It is well established that the United States spends more for health care than any other economy at a similar level of development. The most recent reports state that 17 percent of our gross domestic product (GDP) is spent on health care. How much more do we pay than others?
There are several studies that compare health care spending and outcomes in the United States to those of other members of the Organization of Economically Developed Countries (OECD). The OECD includes, among others, Australia, Canada, Denmark, France, Germany, Ireland, Italy, Japan, the Netherlands, New Zealand, Norway, Sweden, Switzerland and the United Kingdom. On average, Americans spend fewer days in the hospital than people in other countries, but pay more for each discharge. We use more prescription drugs, and we pay more for them. We don’t go to the doctor as often, but we pay our doctors much more than other countries.
How much more do we spend? According to a Commonwealth Fund report released last month, in 2009, per capita spending on health care in the United States was $7,960. Of the countries mentioned above, the next highest spender was Norway at $5,352 — about 2/3 of the U.S. If health care spending is measured as a percentage of GDP, other countries, we spend far more than others 17.4 percent. The Netherlands spent the next highest percentage of GDP at 12.0 percent. Norway, which spent more than most other countries, spent9.6 percent of its GDP on health care.
What do we spend our health care dollars on? A 2008 study that broke down spending by category compared the U.S. utilization with 12 countries — all those mentioned above except Italy and Japan. The U.S. had 130 hospital discharges per 1,000 population; the median among 12 OECD countries was 161. We spent much more per discharge, however — $16,708. The OECD median was $5,949. Canada, the second-highest spender, paid $12,669 per discharge, about 75 percent of U.S. spending.
We take more prescription drugs than people in the other countries studied. In 2008, about 61 percent of U.S. adults took at least one prescription drug regularly, and 25 percent took four or more. In most of the other countries, more than half of adults took at least one drug regularly. France and Switzerland relied on drugs the least, with 45 percent and 40 percent, respectively. In no other country did as many as 20 percent of adults take four or more drugs regularly.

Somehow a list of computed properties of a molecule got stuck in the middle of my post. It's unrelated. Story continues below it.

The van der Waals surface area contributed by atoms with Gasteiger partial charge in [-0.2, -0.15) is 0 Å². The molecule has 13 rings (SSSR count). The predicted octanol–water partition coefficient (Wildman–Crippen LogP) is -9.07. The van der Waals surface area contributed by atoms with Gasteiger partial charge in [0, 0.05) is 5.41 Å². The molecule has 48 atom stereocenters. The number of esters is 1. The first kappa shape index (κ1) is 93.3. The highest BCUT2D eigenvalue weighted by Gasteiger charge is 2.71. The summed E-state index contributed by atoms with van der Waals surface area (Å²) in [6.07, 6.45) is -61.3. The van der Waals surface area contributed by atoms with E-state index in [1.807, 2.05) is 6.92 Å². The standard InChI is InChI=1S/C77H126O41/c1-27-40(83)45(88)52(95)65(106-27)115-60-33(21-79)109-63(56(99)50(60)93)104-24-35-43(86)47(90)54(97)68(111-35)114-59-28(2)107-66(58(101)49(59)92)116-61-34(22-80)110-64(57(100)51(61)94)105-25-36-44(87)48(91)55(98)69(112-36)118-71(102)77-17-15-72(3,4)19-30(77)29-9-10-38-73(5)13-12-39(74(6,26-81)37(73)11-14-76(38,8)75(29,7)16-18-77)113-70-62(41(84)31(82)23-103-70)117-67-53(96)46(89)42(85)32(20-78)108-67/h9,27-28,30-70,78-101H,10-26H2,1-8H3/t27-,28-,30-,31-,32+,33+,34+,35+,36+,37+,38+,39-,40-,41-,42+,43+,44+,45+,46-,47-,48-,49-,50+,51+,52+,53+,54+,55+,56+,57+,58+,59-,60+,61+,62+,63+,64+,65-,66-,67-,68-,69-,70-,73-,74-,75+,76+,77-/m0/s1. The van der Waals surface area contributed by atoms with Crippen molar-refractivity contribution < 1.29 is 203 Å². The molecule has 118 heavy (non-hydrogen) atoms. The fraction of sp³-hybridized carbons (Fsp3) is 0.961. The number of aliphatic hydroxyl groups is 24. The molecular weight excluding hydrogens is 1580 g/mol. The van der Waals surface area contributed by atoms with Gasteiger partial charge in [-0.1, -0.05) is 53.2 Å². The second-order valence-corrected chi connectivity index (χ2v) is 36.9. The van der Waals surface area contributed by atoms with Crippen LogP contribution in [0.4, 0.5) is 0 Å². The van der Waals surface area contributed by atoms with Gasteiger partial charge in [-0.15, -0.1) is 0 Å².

We spent far more than other countries on prescription drugs — $897 in 2008. One might think that we pay more because many of the latest drugs are available here first. But we paid more for the30 most commonly prescribed drugs than any of eight other countries. Canadians and Germans spent more than 75 percent of the U.S. prices. Five of the eight other countries paid half or less of U.S. prices.
Physicians also are paid more in the U.S. than in other countries. A recent study compared 2008 U.S. payments for primary care by both public and private payers to those of Australia, Canada, France, Germany and the United Kingdom. Only in the U.K. were prices comparable to the U.S. Public payers here paid an average of $60 for a primary care visit, $66 in the U.K. The gap between public and private payments was the highest as well. The primary care visit cost a private payer $129 in the U.K., $133 in the U.S. Only in Germany was the public/private gap as large ($46 vs. $104.) A primary care doctor in Canada was paid about the same as a publicly paid doctor in the U.S., $59.
Physicians in the U.S., particularly specialists, are paid much more here than in other countries. The average primary care physician in the US. earned about $187,000 in 2008, compared to a low of $93,000 in Australia and the high, $160,000, in the U.K. In contrast, orthopedic surgeons made about $442,000 in the U.S., compared to a low of $154,000 in France and a high of $324,000 in the U.K. It should be noted that U.S. medical students pay far more for their education than in other countries, where the costs are lower or even free.
Another major component of health care spending in the U.S. is diagnostic imaging, which is much more common here and also much more expensive. Roemer’s law seems to apply: If you install the equipment, it will be used– at least up to a point. Compared to the five other OECD countries for which the information was available, we undergo far more magnetic resonance imaging (MRI) tests. When one considers the ratio of MRI machines to population, the lowest usage is in Australia, with 5.9 MRI machines and 233 tests per per one million people, In France, there are more than twice as many tests (552) with 6.4 machines. In the U.S., there are 25.9 machines per million people, and 912 exams. Perhaps more machines have been bought than actually are needed. As we discussed last time,diagnostic imaging services are highly susceptible to overuse. An NPR story compared MRI prices in the U.S. to the prices in Japan. The exam in the U.S. cost $1,700. In Japan, $160. The most expensive, state-of-the-art machine in Japan cost $2,000. They are at least twice as expensive here. We have different machines,. perhaps with more bells and whistles.Then again, the machine that creates spa-like conditions doesn’t sell in Japan, where there are price controls.
Next time–Are We Getting the Health Care We Pay for?